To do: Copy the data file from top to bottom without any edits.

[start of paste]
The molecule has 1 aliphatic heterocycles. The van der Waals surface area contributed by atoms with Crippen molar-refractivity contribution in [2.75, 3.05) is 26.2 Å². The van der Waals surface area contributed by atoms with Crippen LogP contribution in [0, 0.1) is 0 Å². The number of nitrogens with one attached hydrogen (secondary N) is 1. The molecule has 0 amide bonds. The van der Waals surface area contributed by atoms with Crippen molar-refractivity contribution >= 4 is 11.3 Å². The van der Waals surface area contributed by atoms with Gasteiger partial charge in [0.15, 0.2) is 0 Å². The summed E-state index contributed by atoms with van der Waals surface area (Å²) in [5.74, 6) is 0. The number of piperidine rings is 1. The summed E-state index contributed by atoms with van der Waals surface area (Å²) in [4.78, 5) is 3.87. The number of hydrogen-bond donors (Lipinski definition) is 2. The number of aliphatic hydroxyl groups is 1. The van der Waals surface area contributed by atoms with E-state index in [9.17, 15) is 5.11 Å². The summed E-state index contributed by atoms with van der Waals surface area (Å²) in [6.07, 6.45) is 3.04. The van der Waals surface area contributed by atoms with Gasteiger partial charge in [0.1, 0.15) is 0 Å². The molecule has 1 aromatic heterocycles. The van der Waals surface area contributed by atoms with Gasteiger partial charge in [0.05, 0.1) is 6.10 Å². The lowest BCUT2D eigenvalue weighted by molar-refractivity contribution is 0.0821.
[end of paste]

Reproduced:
The molecule has 1 aliphatic heterocycles. The van der Waals surface area contributed by atoms with Crippen molar-refractivity contribution in [2.75, 3.05) is 26.2 Å². The van der Waals surface area contributed by atoms with Crippen LogP contribution in [0, 0.1) is 0 Å². The number of nitrogens with one attached hydrogen (secondary N) is 1. The molecule has 0 amide bonds. The van der Waals surface area contributed by atoms with Crippen molar-refractivity contribution >= 4 is 11.3 Å². The van der Waals surface area contributed by atoms with Gasteiger partial charge in [0.15, 0.2) is 0 Å². The summed E-state index contributed by atoms with van der Waals surface area (Å²) in [5.74, 6) is 0. The number of piperidine rings is 1. The summed E-state index contributed by atoms with van der Waals surface area (Å²) in [4.78, 5) is 3.87. The number of hydrogen-bond donors (Lipinski definition) is 2. The number of aliphatic hydroxyl groups is 1. The van der Waals surface area contributed by atoms with E-state index in [9.17, 15) is 5.11 Å². The summed E-state index contributed by atoms with van der Waals surface area (Å²) in [6.07, 6.45) is 3.04. The van der Waals surface area contributed by atoms with Gasteiger partial charge in [0.1, 0.15) is 0 Å². The molecule has 1 aromatic heterocycles. The van der Waals surface area contributed by atoms with Gasteiger partial charge in [0.05, 0.1) is 6.10 Å². The lowest BCUT2D eigenvalue weighted by molar-refractivity contribution is 0.0821.